Born to a Christian mother and a Roman pagan father in the 4th century, Augustine of Hippo only committed his life to Christ later in life, after several years of what he would later call ‘debauchery’ in his autobiography,_ Confessions_. Trained since his youth in Greco-Roman rhetoric, he became a highly esteemed teacher, theologian, and bishop that influenced generations of Christians. Towards the end of the Middle Ages, his writings inspired Luther and others to focus on the theme of God’s grace — especially as it related to justification by faith.
This prayer is but one expression of his deep desire to love God with all his heart, soul, and mind. May it also be ours!
Grant me, even me, my dearest Lord, to know you, and love you, and rejoice in you. And, if I cannot do these perfectly in this life, let me at least advance to higher degrees every day, until I can come to do them in perfection. Let the knowledge of you increase in me here, that it may be full hereafter. Let the love of you grow every day more and more here, that it may be perfect hereafter; that my joy may be full in you. I know, O God, that you are a God of truth, O make good your gracious promises to me, that my joy may be full; to your honor and glory, with the Father and the Holy Spirit you live and reign, one God, now and forever. Amen.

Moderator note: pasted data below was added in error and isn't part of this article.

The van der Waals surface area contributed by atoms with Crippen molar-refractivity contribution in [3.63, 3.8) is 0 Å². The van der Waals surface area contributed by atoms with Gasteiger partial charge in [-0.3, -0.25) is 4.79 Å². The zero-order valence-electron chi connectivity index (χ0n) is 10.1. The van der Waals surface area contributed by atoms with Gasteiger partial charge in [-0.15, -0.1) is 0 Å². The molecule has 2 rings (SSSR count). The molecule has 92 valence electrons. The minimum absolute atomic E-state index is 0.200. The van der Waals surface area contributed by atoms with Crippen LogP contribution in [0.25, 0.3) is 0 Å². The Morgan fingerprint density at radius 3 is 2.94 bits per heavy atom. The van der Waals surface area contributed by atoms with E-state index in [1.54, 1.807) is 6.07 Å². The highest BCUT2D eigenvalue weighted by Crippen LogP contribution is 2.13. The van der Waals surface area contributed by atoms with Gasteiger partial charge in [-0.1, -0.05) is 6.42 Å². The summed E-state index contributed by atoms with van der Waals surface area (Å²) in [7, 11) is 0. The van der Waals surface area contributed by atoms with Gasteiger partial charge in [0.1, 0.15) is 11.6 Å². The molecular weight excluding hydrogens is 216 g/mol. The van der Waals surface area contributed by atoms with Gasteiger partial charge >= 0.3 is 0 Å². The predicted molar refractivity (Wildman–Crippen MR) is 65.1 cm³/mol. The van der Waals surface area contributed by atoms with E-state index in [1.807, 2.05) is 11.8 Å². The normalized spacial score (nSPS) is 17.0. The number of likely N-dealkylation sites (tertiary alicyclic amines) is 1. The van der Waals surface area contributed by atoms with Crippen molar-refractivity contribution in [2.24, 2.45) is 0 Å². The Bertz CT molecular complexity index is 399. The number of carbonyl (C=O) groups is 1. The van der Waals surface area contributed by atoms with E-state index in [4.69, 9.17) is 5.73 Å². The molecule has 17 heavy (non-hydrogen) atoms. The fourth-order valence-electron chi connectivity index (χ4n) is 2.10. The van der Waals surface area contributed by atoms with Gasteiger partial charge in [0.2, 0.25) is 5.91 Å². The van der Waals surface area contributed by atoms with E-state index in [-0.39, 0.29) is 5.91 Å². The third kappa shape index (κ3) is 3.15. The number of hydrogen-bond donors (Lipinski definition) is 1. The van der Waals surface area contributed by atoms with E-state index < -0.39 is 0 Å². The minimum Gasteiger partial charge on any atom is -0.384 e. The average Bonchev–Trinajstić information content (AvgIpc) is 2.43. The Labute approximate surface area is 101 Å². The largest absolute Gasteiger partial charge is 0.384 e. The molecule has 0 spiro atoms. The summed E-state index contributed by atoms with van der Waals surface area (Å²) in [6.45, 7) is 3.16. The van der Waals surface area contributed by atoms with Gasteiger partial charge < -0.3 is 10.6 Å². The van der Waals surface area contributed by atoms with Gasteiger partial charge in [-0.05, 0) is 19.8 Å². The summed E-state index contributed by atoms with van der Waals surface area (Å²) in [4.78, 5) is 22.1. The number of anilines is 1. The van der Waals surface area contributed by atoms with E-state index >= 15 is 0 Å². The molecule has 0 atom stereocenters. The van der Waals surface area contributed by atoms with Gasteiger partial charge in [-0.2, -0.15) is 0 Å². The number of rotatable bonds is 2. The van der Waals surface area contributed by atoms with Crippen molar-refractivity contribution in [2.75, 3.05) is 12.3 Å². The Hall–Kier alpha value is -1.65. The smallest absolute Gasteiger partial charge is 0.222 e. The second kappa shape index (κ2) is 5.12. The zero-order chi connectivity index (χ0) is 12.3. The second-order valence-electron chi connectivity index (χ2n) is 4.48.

Throughout This Day: Invite God to increase your love and knowledge of him so that you obey him more and more freely and joyfully in the power of his Spirit.
References: Justo L. Gonzalez, The Story of Christianity, Volume 1, The Early Church to the Reformation, “Chapter 24: Augustine of Hippo”, Harper One, electronic edition, © 2010.
A Collection of prayers, 4th century
Photo Credit: Thea Hdc